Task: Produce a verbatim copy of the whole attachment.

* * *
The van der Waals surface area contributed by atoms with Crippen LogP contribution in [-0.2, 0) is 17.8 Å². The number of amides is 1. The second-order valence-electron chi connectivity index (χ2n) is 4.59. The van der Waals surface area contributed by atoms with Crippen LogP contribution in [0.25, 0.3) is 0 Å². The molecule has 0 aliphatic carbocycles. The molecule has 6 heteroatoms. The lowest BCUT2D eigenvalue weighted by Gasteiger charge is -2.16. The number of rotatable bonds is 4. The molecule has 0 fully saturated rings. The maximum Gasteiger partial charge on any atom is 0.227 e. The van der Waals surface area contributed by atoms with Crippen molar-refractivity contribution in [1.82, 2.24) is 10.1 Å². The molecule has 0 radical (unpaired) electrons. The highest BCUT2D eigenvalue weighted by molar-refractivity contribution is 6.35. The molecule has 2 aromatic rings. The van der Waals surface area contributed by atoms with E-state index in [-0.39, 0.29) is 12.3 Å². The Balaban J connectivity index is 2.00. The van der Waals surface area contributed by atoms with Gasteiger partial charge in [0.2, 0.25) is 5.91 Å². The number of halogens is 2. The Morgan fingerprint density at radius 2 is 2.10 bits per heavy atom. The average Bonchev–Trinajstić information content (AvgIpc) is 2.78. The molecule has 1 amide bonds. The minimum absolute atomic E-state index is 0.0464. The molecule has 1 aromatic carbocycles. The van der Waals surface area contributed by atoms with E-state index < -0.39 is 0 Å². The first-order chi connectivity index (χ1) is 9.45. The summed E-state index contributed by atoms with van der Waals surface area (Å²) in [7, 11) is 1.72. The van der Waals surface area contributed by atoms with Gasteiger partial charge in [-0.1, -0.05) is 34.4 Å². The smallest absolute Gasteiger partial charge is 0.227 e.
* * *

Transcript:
The van der Waals surface area contributed by atoms with Crippen LogP contribution in [-0.2, 0) is 17.8 Å². The number of amides is 1. The second-order valence-electron chi connectivity index (χ2n) is 4.59. The van der Waals surface area contributed by atoms with Crippen LogP contribution in [0.25, 0.3) is 0 Å². The molecule has 0 aliphatic carbocycles. The molecule has 6 heteroatoms. The lowest BCUT2D eigenvalue weighted by Gasteiger charge is -2.16. The number of rotatable bonds is 4. The molecule has 0 fully saturated rings. The maximum Gasteiger partial charge on any atom is 0.227 e. The van der Waals surface area contributed by atoms with Crippen molar-refractivity contribution in [1.82, 2.24) is 10.1 Å². The molecule has 0 radical (unpaired) electrons. The highest BCUT2D eigenvalue weighted by molar-refractivity contribution is 6.35. The molecule has 2 aromatic rings. The van der Waals surface area contributed by atoms with E-state index in [-0.39, 0.29) is 12.3 Å². The Balaban J connectivity index is 2.00. The van der Waals surface area contributed by atoms with Gasteiger partial charge in [0.2, 0.25) is 5.91 Å². The number of halogens is 2. The Morgan fingerprint density at radius 2 is 2.10 bits per heavy atom. The average Bonchev–Trinajstić information content (AvgIpc) is 2.78. The molecule has 1 amide bonds. The minimum absolute atomic E-state index is 0.0464. The molecule has 1 aromatic carbocycles. The van der Waals surface area contributed by atoms with E-state index < -0.39 is 0 Å². The first-order chi connectivity index (χ1) is 9.45. The summed E-state index contributed by atoms with van der Waals surface area (Å²) in [7, 11) is 1.72. The van der Waals surface area contributed by atoms with Gasteiger partial charge in [-0.1, -0.05) is 34.4 Å². The smallest absolute Gasteiger partial charge is 0.227 e.